Last updated on July 2019

Cost-utility Study of a Group of Compensatory Cognitive Remediation in Schizophrenia

Brief description of study

Significant cognitive impairment (executive functions, memory, attention) is common in schizophrenia affecting up to 80% of patients. But pharmacological treatments (typical and atypical antipsychotic) do not have impact on cognitive functioning. For over 20 years, alternative non-pharmacological therapeutics have been developed in schizophrenia. These techniques called cognitive remediation specifically target cognitive deficits. The first cognitive remediation available for patients was designed to stimulate new learning, or relearning, of cognitive tasks, and thus to improve certain deficient domains. These procedures were efficient in improving cognition as measured by neurocognitive tests but their impact on functioning and daily life was weak. In a second time, compensatory remediation has been developed. Compensatory approaches seek to make improvements in the patient's functioning by avoiding areas of impairment and recruiting other intact cognitive domains or by creating a supportive external environment. In recent meta-analysis compensatory remediation has larger effect-size than classical cognitive remediation, with an impact on patients psychosocial functioning. Recently, Dr E. Twamley (University of California) developed and tested a group-based, manualized, compensatory cognitive training intervention.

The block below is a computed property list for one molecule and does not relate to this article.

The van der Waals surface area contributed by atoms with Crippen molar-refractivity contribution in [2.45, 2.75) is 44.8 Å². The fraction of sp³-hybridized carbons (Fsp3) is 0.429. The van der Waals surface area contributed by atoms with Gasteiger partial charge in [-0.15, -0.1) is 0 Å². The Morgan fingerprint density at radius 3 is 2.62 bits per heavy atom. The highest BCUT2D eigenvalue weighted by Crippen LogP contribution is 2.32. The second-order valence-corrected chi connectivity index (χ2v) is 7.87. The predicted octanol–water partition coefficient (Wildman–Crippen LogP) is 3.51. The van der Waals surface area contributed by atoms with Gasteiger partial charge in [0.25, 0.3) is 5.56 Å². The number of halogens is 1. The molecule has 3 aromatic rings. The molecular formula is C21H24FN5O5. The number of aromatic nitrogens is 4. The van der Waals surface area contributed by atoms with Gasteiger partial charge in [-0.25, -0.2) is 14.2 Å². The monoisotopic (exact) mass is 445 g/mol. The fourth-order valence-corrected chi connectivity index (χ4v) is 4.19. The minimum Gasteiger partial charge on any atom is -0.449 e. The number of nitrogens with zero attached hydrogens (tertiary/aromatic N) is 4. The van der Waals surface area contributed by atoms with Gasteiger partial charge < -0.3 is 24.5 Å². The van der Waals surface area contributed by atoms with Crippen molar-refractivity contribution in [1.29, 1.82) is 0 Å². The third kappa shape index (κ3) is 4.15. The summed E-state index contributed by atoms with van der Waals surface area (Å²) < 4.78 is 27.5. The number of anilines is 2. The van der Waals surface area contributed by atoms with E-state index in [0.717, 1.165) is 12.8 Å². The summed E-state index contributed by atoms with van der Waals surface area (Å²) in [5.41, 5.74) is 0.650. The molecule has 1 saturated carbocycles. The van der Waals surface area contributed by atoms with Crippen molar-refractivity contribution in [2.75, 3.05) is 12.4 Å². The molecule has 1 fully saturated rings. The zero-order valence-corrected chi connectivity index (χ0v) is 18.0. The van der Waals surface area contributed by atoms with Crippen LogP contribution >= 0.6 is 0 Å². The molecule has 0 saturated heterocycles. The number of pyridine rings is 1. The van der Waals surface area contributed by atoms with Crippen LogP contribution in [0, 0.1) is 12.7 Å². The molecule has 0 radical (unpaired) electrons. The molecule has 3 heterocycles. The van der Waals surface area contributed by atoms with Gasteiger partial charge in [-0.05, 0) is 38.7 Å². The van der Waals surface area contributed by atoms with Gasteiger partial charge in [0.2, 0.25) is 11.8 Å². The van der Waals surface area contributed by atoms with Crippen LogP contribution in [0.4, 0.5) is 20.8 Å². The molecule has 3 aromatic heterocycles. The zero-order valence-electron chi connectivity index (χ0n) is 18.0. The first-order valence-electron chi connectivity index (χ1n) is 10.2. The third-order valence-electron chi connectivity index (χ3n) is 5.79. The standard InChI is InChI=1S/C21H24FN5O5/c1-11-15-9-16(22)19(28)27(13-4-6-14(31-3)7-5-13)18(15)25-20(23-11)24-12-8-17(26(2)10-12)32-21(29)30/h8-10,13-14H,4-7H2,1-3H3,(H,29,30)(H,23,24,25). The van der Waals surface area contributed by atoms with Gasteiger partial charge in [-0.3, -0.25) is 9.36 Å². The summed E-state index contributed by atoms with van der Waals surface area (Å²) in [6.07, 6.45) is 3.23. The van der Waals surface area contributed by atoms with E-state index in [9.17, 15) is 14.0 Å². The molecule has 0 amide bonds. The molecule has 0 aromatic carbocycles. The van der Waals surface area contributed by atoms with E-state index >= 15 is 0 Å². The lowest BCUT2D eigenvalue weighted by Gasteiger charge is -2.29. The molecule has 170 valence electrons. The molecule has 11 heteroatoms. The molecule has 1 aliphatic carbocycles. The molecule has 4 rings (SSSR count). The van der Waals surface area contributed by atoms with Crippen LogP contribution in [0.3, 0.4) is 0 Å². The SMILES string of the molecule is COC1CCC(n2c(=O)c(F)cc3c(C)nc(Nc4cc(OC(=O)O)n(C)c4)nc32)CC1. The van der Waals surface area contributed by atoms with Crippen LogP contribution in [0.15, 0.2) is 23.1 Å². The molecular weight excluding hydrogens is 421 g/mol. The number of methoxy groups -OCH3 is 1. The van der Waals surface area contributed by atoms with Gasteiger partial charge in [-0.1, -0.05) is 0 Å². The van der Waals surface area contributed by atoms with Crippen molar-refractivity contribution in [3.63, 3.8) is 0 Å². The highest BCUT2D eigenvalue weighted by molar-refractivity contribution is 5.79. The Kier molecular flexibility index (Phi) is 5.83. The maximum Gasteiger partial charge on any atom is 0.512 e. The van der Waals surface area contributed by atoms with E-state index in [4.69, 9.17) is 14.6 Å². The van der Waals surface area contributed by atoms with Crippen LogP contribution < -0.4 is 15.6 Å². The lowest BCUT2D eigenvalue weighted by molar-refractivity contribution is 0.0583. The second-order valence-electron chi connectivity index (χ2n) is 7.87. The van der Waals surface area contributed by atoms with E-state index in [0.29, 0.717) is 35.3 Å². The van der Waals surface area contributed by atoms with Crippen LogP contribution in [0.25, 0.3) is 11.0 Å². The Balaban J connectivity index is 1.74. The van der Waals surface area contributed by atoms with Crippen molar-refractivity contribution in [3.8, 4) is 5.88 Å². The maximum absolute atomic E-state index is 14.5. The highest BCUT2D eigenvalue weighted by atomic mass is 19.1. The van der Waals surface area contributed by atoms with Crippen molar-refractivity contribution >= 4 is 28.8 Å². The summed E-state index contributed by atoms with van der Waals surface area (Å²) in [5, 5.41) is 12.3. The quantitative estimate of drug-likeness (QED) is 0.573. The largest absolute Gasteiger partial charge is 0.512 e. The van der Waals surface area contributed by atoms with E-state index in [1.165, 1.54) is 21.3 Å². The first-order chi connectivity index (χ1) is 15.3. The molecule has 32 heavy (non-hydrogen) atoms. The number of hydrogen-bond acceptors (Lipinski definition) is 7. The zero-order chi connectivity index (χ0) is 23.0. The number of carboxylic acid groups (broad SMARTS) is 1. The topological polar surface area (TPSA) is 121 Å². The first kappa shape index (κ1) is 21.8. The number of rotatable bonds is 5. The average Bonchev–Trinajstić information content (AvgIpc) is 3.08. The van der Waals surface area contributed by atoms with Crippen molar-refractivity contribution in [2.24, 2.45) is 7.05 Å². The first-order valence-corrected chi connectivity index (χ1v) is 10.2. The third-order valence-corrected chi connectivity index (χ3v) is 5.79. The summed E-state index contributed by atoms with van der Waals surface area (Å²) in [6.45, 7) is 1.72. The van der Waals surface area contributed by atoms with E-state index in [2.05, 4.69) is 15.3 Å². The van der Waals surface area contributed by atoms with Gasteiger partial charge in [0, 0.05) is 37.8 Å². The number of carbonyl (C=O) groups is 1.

Compensatory cognitive training (CCT) is a low-tech, brief intervention and is easily transposable in community care. Our team translated this method into French. The investigators planned a cost -utility study between CCT and treatment as usual in schizophrenia patients with less than 10 years of evolution.

Detailed Study Description

This study will take place over 3 years with a recruitment period of 18 months. After verification of the eligibility criteria and signature of the consent, the patients will be divided into 2 groups by randomization: the intervention group and the control group. The duration of participation of the subjects will be 12 months. Assessments are available in 4 steps (V1 at inclusion, V2 at 3 months, V3 at 6 months and V4 at 12 months). These visits include an assessment of the functioning of patients, symptomatology, quality of life, treatment and care received at all visits, occupational activity and cognitive assessment and social knowledge at V1 and V4.

Clinical Study Identifier: NCT02879604

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Louis Mourier Hospital

Colombes, France
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